How are Karabakh residents restoring their businesses after the war?
Shortly after the war, Nagorno-Karabakh was hit with another hardship – that of economic recession. However, despite all the difficulties, Karabakh residents are beginning to restore their businesses, as they believe that by doing that they can contribute towards the economic recovery of the region.
Local authorities intend to facilitate the efforts of Karabakh entrepreneurs by introducing a flexible tax policy, and a mechanism for granting benefits to local businesses.
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Decline in economic activity
The economic activity in Nagorno-Karabakh fell sharply this year, and, as per the data of the statistics service, in January-March 2021, it decreased by 37.1% percent compared to the same period last year.
The decline is observed in all spheres of the local economy, but the sharpest decline occurred in the sphere of trade which fell by 46.9%, while in the construction sector, the indicator fell by 41.5%
In terms of production volumes, the industrial indicators decreased the most, by a total of 54.5% and the gross agricultural output fell by 42%.
The volumes of exports (46.5%) and imports (51.2%) almost halved.
State benefits for entrepreneurs
In order to increase economic activity, Nagorno-Karabakh is introducing a set of measures with the main emphasis on a flexible tax policy and the provision of benefits to local businesses.
Taking into account the need for large investments in the economy after the war
- until January 1, 2026, the sale of local agricultural products, as well as transactions for the alienation of apartment buildings under construction, will be exempt from VAT;
- 50% of taxes paid by companies and individual entrepreneurs over three years will be used to pay off loans and interest on loans taken before October 1, 2020;
- interest payments on business loans up to 15 million drams [approximately $ 30,000] for the period from September 27, 2020 (from the day the war in Karabakh began) to April 1, 2021 will be reimbursed by the state.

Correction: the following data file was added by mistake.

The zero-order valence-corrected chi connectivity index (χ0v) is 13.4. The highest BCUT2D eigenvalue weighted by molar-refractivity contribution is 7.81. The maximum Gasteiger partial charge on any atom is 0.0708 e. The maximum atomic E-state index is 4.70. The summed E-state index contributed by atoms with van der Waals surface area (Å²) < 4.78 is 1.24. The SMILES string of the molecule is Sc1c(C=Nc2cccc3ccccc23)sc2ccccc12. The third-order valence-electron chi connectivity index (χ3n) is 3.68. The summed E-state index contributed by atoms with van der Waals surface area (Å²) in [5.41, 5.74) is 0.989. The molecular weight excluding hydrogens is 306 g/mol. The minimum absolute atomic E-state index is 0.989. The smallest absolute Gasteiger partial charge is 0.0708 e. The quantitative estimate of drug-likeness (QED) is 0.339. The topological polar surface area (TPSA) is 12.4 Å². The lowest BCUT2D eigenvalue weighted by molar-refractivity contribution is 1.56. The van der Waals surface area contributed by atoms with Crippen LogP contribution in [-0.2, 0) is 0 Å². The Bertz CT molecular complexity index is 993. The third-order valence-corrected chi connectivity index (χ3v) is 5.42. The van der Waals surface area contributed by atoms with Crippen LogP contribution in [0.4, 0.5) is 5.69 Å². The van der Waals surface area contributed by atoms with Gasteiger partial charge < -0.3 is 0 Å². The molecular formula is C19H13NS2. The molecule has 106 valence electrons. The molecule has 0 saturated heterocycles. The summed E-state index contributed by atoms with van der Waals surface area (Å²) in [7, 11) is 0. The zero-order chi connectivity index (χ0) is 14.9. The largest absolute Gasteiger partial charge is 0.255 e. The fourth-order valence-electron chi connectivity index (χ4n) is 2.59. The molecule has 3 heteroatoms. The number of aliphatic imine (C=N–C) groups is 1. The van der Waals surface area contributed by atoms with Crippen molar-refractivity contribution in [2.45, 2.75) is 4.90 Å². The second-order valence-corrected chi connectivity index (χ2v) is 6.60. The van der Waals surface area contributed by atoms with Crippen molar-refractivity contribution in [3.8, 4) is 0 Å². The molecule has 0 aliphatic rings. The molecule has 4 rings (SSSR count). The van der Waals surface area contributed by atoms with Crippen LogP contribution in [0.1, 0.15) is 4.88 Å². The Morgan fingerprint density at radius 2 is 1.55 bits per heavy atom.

Daughter continuing her father’s work
Karine Grigoryan from Stepanakert has been heading the brick production business since 2019. She was 35 when her father died, and she decided to continue his work. Restarting a worn-out workshop with outdated equipment was not easy, especially since she knew nothing about the family business.
Karine is an economist who used to work in one of the local banks and she had to learn all the intricacies of brick production from scratch. At the very beginning, using all the money she had, Karine bought only the most necessary equipment and set up the small volumes of products.
Business revived in 2020 thanks to the All-Armenian Charitable Union’s program to support women in business. Within the framework of the program, Karine received a special prize and acquired a new conveyor.
“When we only began to become more active, the war started. In early October, the situation became so tense that it was no longer possible to stay in Artsakh. My mother and I left everything and went to Yerevan and waited for when we would be able to return”, says Karine.
They returned at the end of 2020 and while Karine was developing a plan for further actions – how to install new equipment and automatize the production – the state program of tax incentives came to her rescue.
“If it were not for tax exemptions, we would not have been able to restore production. Now we do not pay VAT and income tax and we have started to work actively again. Since construction work is underway in Artsakh now, the demand for bricks is growing”, says Karine.
She intends to double production and hire new employees:
“We ourselves have to equip our homeland. I don’t even think about leaving. I hope that we can all rebuild our country together – at least what is left of it”.
Registration, export and stability